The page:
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Re: Driving headphones at high peak levels

Bob, that's a very interesting and thorough analysis, but the weak point of the sound card you recommend seems to be the low-frequency response.

The 2 ohm output you refer to is labelled "line out" in your document, so doesn't that suggest that it's designed for driving high impedance loads? If so, there's probably a decoupling capacitor on the card's output, attenuating low frequencies, even when driving a normal (high) line impedance. This seems to be confirmed in your frequency response graphs.

Driving a lower load impedance (e.g. headphones) will decrease the time constant associated with the capacitor and make this defect extend to higher frequencies.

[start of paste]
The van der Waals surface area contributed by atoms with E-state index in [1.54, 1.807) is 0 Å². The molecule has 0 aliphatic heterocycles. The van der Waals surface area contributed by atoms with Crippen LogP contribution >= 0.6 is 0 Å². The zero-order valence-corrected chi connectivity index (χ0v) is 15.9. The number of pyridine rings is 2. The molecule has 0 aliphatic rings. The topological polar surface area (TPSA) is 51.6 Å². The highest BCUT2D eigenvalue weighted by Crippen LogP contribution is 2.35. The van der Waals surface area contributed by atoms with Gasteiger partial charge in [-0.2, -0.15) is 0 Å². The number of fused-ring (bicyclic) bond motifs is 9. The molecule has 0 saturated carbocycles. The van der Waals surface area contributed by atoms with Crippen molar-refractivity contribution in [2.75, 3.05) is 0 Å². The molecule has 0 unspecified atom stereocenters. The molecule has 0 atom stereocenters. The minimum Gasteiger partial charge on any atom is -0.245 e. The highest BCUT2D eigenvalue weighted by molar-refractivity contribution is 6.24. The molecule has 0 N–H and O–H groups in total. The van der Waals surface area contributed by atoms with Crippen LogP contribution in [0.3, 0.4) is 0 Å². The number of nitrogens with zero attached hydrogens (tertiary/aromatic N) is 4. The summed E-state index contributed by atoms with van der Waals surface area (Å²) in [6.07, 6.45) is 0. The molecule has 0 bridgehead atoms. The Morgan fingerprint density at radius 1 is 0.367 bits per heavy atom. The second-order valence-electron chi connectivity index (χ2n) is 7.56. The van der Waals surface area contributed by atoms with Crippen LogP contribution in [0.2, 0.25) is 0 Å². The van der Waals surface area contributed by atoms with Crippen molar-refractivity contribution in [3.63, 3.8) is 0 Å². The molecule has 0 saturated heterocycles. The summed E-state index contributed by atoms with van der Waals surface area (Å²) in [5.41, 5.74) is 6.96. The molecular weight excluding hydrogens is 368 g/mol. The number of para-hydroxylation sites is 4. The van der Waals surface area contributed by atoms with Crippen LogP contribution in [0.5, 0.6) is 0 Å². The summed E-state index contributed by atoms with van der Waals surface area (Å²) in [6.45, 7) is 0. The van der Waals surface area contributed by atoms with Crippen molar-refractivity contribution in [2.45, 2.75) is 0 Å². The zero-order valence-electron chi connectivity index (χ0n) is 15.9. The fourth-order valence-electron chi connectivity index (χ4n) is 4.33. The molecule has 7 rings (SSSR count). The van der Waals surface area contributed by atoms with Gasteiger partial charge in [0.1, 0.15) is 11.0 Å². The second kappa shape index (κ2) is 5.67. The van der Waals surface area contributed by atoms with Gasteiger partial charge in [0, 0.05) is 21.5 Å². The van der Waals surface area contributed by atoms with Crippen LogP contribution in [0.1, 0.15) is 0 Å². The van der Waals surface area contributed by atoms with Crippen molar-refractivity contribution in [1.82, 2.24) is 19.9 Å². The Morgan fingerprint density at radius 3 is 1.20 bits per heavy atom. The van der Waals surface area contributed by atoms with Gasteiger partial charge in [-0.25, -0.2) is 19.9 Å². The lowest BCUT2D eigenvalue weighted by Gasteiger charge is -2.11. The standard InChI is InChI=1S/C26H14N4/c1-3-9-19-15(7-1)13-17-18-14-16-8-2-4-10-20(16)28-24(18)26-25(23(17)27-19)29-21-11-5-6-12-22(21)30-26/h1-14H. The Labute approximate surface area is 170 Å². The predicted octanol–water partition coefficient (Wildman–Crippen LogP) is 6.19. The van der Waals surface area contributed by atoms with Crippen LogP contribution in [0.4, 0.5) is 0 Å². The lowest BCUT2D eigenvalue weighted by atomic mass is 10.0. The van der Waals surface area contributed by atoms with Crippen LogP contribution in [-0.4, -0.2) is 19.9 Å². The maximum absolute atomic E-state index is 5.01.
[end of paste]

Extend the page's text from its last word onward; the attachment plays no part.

Or am I reading too much into the graphs?

Steve Beet

On Mon, 8 Dec 2014 08:58:13 -0500
Bob Masta <audio@xxxxxxxxxxx> wrote:

> > Choose a USB sound card with "better" specifications The
> > USB sound cards that I have seen have output impedances
> > of around 50 ohms or higher, making them unsuitable for
> > driving low impedance phones, so a low-output-impedance
> > USB sound card with decent maximum output would be one
> > solution 
> I have tested several USB sound cards.  The hands-down 
> winner for low output impedance (2 ohms) can deliver nearly 
> 1.5 Vrms into 100 ohms.  I especially like it because it 
> has no hardware controls on the unit that can get 
> accidentally changed in a lab setting.  It has pretty good 
> specs in most other respects as well.  See
> the Comparison Table under "Sound Card Perfomance Tests" at 
> <http://www.daqarta.com/dw_gguu.htm>